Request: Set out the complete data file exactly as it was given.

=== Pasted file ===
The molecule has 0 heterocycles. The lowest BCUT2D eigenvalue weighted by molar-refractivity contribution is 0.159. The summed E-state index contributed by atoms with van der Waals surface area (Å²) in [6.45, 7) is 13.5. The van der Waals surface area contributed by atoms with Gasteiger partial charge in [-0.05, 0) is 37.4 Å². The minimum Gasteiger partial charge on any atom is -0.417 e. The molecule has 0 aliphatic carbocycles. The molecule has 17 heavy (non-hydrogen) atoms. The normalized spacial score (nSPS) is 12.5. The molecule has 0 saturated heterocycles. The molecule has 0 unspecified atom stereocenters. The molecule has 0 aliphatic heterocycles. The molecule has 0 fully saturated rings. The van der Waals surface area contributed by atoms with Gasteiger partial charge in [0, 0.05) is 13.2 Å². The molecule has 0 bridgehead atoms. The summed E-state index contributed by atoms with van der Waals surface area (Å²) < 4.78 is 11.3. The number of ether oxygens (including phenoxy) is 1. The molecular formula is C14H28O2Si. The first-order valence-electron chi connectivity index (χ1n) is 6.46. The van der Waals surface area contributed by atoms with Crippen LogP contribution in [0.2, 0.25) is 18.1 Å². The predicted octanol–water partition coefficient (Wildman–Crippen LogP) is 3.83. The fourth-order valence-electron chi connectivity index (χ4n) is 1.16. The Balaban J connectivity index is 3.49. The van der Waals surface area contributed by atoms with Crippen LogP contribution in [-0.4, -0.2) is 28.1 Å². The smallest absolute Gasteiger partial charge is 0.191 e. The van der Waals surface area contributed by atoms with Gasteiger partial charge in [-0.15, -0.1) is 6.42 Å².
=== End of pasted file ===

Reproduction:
The molecule has 0 heterocycles. The lowest BCUT2D eigenvalue weighted by molar-refractivity contribution is 0.159. The summed E-state index contributed by atoms with van der Waals surface area (Å²) in [6.45, 7) is 13.5. The van der Waals surface area contributed by atoms with Gasteiger partial charge in [-0.05, 0) is 37.4 Å². The minimum Gasteiger partial charge on any atom is -0.417 e. The molecule has 0 aliphatic carbocycles. The molecule has 17 heavy (non-hydrogen) atoms. The normalized spacial score (nSPS) is 12.5. The molecule has 0 saturated heterocycles. The molecule has 0 unspecified atom stereocenters. The molecule has 0 aliphatic heterocycles. The molecule has 0 fully saturated rings. The van der Waals surface area contributed by atoms with Gasteiger partial charge in [0, 0.05) is 13.2 Å². The molecule has 0 bridgehead atoms. The summed E-state index contributed by atoms with van der Waals surface area (Å²) < 4.78 is 11.3. The number of ether oxygens (including phenoxy) is 1. The molecular formula is C14H28O2Si. The first-order valence-electron chi connectivity index (χ1n) is 6.46. The van der Waals surface area contributed by atoms with Crippen LogP contribution in [0.2, 0.25) is 18.1 Å². The predicted octanol–water partition coefficient (Wildman–Crippen LogP) is 3.83. The fourth-order valence-electron chi connectivity index (χ4n) is 1.16. The Balaban J connectivity index is 3.49. The van der Waals surface area contributed by atoms with Crippen LogP contribution in [-0.4, -0.2) is 28.1 Å². The smallest absolute Gasteiger partial charge is 0.191 e. The van der Waals surface area contributed by atoms with Gasteiger partial charge in [-0.15, -0.1) is 6.42 Å².